“My wife” serves as the poem’s connecting device. At first glance, it appears that Breton is following the tradition of Renaissance poets who celebrated feminine beauty by comparing the various parts of a woman—an actual person or an imaginary one, it did not matter—to the stars and moon, to flowers and the sun, to precious jewels, and so on. As the poem unfolds, however, it soon becomes apparent that it presents no ordinary celebration of a woman’s physical charm. In traditional poetry, for a simile or metaphor to work it must show some logical connection with that which is being described. “Free Union” defies that rule, for its imagery goes far beyond any natural relationships. For example, the “belly” of “My wife” is said to be “like the unfolding fan of the days,” then “like a giant claw.” On the other hand, the image employed to describe her eyelashes is quite striking and is more appropriate than most of the others: “with eyelashes like the strokes of childish writing.” Most of the imagery is drawn from nature and from animals, birds, and fish. Yet the inconsistency is heightened by a line such as “with eyes of water to drink in prison.”

The poet may have intended that the poem sound automatic, as though he had focused on the words, “My wife,” then through free association listed everything about her that entered his thinking. Thus in the opening three lines he can move from “woodfire hair” to “lightning thoughts” to “hourglass waist,” the latter description being something of a cliché both in French and English, but Surrealism tolerated the cliché for effect. Through this uninhibited—seemingly automatic—expression of responses, the poet at one moment conjures up a lovely image such as “fingers of new-mown hay,” then a few lines later says “My wife with the spindle legs.” The imagery of automatism has been called “palimpsestic”; that is, it has a rubbed and erased quality, as though something else had been written before and new material was then added to the fragments left over before a complete erasure was made.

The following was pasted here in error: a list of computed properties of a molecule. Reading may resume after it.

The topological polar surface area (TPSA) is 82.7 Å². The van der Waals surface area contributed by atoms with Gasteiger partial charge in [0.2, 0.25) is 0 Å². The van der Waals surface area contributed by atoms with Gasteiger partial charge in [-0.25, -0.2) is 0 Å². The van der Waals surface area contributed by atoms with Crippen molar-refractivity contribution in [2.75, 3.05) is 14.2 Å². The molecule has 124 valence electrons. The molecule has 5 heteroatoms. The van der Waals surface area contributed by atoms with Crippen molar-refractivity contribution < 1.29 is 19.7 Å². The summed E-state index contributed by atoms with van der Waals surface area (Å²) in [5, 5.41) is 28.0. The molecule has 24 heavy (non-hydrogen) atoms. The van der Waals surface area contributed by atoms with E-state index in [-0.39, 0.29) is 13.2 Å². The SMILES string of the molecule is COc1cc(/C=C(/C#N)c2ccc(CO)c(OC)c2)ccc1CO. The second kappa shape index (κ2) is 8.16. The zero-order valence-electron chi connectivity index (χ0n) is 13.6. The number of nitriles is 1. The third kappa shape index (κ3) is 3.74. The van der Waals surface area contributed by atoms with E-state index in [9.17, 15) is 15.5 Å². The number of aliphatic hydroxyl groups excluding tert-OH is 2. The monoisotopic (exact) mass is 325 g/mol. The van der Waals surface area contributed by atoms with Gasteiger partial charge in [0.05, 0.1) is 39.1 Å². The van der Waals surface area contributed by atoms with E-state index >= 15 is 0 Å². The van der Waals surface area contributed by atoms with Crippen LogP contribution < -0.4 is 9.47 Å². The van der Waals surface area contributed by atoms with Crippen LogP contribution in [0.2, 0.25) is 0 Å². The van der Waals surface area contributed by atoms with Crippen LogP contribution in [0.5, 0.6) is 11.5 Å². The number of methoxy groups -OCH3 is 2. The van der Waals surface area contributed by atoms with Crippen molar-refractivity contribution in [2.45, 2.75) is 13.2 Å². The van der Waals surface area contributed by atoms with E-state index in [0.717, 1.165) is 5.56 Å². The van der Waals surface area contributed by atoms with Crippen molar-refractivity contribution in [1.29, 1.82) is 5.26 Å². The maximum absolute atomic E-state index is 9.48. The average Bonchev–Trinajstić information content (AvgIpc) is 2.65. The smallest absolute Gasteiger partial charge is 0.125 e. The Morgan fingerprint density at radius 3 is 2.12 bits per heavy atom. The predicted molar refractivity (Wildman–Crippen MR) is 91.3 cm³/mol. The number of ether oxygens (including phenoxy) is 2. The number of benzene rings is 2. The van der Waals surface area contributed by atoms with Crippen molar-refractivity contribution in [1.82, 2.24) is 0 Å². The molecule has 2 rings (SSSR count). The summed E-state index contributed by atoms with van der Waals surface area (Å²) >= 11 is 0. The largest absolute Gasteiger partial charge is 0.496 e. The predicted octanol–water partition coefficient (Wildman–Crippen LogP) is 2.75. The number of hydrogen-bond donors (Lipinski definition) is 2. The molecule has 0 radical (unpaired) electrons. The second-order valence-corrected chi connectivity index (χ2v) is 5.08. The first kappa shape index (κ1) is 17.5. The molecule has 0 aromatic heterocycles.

Because dreams play so important a role in Surrealistic art, the poem also carries qualities of that subconscious state when unlikely associations become the norm. Someone appearing in a dream may well possess “Hips of chandelier and arrow feathers” or may move “like clockwork and despair.” Like a dream, this poem—no matter how disconnected the images may seem—succeeds as an expression of the unconscious.